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Last Updated: Friday, 5 November, 2004, 11:44 GMT
Fresh drive to wipe out graffiti
Shopkeepers could be fined up to 1,000 in the new anti-graffiti drive
Shop owners who sell spray paint to young people under the age of 16 could now be fined as much as 1,000.

The fine threat is the latest measure to come into force as a result of the Scottish Executive's flagship Anti-social Behaviour Bill.

Retailers will also have to put up a notice in a "prominent" position in their shops, setting out the new law.

Deputy Justice Minister Hugh Henry called the battle against graffiti a "key" part of the executive's campaign.

He said: "These new measures recognise the vital role that responsible retailers play in regulating access to potentially damaging materials.

Preventing graffiti is a key part of the Scottish Executive's strategy to promote safe communities
Hugh Henry MSP
Deputy Justice Minister

"The ban on the sale of spray paint to under-16s by itself will not prevent graffiti, but it is a practical measure to control the misuse of spray paints by children.

"Education and crime prevention initiatives will continue to have a major role to play in building respect for the places we live and work in.

'No place for vandalism'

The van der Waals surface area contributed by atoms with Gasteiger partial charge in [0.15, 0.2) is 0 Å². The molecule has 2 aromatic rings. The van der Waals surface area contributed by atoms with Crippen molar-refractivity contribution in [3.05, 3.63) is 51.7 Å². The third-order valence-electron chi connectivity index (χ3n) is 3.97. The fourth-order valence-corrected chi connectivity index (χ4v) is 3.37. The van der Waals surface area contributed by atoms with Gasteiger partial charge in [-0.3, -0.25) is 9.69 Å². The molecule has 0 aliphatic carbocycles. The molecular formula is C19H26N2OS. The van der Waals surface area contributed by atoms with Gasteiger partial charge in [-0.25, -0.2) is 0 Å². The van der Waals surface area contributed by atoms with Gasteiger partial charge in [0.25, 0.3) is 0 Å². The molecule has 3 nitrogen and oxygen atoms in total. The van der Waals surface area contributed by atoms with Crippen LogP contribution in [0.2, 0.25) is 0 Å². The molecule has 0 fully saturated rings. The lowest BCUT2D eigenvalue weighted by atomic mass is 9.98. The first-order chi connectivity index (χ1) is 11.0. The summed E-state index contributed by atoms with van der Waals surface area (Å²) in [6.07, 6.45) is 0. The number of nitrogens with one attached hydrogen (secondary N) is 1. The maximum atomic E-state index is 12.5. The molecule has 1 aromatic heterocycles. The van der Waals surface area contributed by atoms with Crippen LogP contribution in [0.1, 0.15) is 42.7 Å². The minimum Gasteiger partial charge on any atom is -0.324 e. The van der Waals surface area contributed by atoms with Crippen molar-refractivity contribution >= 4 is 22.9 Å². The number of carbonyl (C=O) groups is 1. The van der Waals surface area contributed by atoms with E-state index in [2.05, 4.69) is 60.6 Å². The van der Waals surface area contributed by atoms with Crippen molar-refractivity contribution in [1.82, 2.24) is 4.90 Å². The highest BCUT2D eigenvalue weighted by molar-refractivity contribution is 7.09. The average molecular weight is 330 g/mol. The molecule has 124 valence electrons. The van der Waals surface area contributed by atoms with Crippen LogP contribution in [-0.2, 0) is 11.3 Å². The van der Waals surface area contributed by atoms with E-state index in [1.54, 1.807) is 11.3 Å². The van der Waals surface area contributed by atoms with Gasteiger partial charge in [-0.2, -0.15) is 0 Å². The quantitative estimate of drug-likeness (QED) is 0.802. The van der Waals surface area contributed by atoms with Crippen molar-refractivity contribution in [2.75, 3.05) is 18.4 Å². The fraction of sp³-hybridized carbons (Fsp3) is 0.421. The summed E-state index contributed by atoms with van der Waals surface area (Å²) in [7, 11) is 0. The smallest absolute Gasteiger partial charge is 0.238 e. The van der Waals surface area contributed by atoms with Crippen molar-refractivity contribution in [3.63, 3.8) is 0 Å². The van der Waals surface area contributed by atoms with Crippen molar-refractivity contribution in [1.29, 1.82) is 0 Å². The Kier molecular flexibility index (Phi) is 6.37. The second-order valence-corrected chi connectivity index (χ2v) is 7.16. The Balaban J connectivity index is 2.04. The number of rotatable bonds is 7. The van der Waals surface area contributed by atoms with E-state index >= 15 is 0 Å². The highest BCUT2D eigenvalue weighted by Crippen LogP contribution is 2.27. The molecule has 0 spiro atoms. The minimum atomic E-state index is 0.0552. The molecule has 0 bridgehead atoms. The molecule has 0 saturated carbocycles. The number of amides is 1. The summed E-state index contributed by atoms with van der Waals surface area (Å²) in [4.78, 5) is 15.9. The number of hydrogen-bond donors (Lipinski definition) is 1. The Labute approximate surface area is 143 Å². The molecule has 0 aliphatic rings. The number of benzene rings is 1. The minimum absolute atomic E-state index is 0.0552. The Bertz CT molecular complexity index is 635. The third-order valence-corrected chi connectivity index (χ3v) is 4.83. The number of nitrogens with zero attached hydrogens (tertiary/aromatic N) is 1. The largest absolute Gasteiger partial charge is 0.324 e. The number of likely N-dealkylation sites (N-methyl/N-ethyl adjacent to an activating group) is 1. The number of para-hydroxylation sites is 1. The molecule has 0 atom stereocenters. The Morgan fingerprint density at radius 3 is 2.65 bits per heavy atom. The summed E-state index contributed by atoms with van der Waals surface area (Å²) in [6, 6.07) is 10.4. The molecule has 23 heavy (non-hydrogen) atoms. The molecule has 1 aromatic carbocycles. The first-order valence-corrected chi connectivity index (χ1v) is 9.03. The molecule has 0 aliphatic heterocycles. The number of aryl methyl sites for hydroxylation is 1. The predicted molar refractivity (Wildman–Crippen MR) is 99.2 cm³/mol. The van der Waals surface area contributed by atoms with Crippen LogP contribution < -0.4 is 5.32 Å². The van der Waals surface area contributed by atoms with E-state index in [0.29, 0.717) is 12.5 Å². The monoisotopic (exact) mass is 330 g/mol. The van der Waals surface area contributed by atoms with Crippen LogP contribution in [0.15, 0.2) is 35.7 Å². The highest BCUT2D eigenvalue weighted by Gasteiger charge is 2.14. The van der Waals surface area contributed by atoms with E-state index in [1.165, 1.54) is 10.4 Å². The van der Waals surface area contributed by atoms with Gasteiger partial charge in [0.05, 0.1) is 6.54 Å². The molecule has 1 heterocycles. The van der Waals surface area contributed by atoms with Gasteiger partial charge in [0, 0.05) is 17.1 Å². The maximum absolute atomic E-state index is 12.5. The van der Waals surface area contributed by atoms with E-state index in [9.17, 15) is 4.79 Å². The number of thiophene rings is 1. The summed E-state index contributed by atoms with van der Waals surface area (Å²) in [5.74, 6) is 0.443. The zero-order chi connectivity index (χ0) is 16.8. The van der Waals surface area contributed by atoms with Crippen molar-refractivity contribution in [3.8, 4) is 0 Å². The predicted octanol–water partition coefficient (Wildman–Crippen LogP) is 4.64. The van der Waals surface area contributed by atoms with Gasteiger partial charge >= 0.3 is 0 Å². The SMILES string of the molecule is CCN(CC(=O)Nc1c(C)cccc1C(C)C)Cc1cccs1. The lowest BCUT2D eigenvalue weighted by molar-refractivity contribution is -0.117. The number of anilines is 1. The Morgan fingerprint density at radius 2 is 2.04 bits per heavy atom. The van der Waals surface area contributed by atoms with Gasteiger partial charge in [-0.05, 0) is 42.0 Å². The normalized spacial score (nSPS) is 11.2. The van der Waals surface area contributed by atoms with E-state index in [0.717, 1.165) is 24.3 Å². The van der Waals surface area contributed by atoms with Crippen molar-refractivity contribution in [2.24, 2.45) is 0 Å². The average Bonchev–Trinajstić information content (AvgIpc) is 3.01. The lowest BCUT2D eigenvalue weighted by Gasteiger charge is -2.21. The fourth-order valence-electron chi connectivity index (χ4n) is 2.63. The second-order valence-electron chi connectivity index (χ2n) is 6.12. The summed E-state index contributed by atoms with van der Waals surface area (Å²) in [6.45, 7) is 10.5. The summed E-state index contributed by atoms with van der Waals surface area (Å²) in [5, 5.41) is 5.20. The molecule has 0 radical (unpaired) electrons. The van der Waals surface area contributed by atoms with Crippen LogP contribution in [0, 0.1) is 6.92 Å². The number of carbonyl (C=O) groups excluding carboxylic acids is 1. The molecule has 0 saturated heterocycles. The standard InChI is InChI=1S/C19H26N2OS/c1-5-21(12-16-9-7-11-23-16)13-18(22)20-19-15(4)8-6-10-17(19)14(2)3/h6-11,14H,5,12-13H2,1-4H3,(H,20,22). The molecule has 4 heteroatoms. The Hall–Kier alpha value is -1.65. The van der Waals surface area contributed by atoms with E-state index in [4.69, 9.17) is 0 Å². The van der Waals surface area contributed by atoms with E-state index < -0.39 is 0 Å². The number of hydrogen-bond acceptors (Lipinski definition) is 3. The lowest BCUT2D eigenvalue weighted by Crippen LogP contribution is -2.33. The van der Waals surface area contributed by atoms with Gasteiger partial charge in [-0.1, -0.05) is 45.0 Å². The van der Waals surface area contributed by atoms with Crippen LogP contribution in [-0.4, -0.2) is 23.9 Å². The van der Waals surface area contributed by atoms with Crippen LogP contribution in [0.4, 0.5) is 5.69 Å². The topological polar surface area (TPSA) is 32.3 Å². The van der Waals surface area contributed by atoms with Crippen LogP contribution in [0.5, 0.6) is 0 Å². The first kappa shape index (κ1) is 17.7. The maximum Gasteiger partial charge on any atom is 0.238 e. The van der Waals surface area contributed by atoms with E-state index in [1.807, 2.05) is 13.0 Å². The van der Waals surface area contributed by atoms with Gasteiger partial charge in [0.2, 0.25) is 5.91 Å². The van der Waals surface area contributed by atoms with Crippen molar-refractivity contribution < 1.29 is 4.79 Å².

"But these new measures will make sure that when opportunity knocks, the shop door is closed."

"Preventing vandalism and graffiti is a key part of the Scottish Executive's strategy to promote safe, secure and attractive communities.

"The message should be clear - there is no place for vandalism in Scotland.

The most controversial provisions of the Anti-social Behaviour act came into force last month.

The measures aim to make communities safer

The act of parliament gives the police powers to disperse groups of youths in designated trouble spots.

It also extends anti-social behaviour orders to younger children aged 12 to 15 and gives the courts powers to close down drinking dens or clubs where drugs have been discovered.

The anti-social behaviour measures were demanded by backbench Labour MSPs, under pressure from their constituents to put order and respect back into their communities.

They were pushed through parliament, despite criticism from opposition parties and some senior police officers and social workers.

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